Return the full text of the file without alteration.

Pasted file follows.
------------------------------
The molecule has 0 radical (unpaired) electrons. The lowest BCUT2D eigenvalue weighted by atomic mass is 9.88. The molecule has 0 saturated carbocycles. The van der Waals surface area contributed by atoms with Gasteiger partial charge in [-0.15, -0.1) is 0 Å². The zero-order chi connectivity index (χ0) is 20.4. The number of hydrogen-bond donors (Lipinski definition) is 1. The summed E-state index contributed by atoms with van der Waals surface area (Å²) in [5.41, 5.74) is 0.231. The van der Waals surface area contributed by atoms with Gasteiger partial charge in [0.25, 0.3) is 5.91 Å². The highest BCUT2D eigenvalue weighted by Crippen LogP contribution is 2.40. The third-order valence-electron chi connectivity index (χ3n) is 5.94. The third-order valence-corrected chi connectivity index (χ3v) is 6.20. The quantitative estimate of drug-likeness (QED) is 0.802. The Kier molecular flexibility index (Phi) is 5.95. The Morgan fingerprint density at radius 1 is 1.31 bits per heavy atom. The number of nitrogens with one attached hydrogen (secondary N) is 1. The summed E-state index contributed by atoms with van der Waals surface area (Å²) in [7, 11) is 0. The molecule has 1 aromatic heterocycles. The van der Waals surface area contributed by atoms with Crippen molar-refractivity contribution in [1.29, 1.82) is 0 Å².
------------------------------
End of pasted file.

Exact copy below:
The molecule has 0 radical (unpaired) electrons. The lowest BCUT2D eigenvalue weighted by atomic mass is 9.88. The molecule has 0 saturated carbocycles. The van der Waals surface area contributed by atoms with Gasteiger partial charge in [-0.15, -0.1) is 0 Å². The zero-order chi connectivity index (χ0) is 20.4. The number of hydrogen-bond donors (Lipinski definition) is 1. The summed E-state index contributed by atoms with van der Waals surface area (Å²) in [5.41, 5.74) is 0.231. The van der Waals surface area contributed by atoms with Gasteiger partial charge in [0.25, 0.3) is 5.91 Å². The highest BCUT2D eigenvalue weighted by Crippen LogP contribution is 2.40. The third-order valence-electron chi connectivity index (χ3n) is 5.94. The third-order valence-corrected chi connectivity index (χ3v) is 6.20. The quantitative estimate of drug-likeness (QED) is 0.802. The Kier molecular flexibility index (Phi) is 5.95. The Morgan fingerprint density at radius 1 is 1.31 bits per heavy atom. The number of nitrogens with one attached hydrogen (secondary N) is 1. The summed E-state index contributed by atoms with van der Waals surface area (Å²) in [7, 11) is 0. The molecule has 1 aromatic heterocycles. The van der Waals surface area contributed by atoms with Crippen molar-refractivity contribution in [1.29, 1.82) is 0 Å².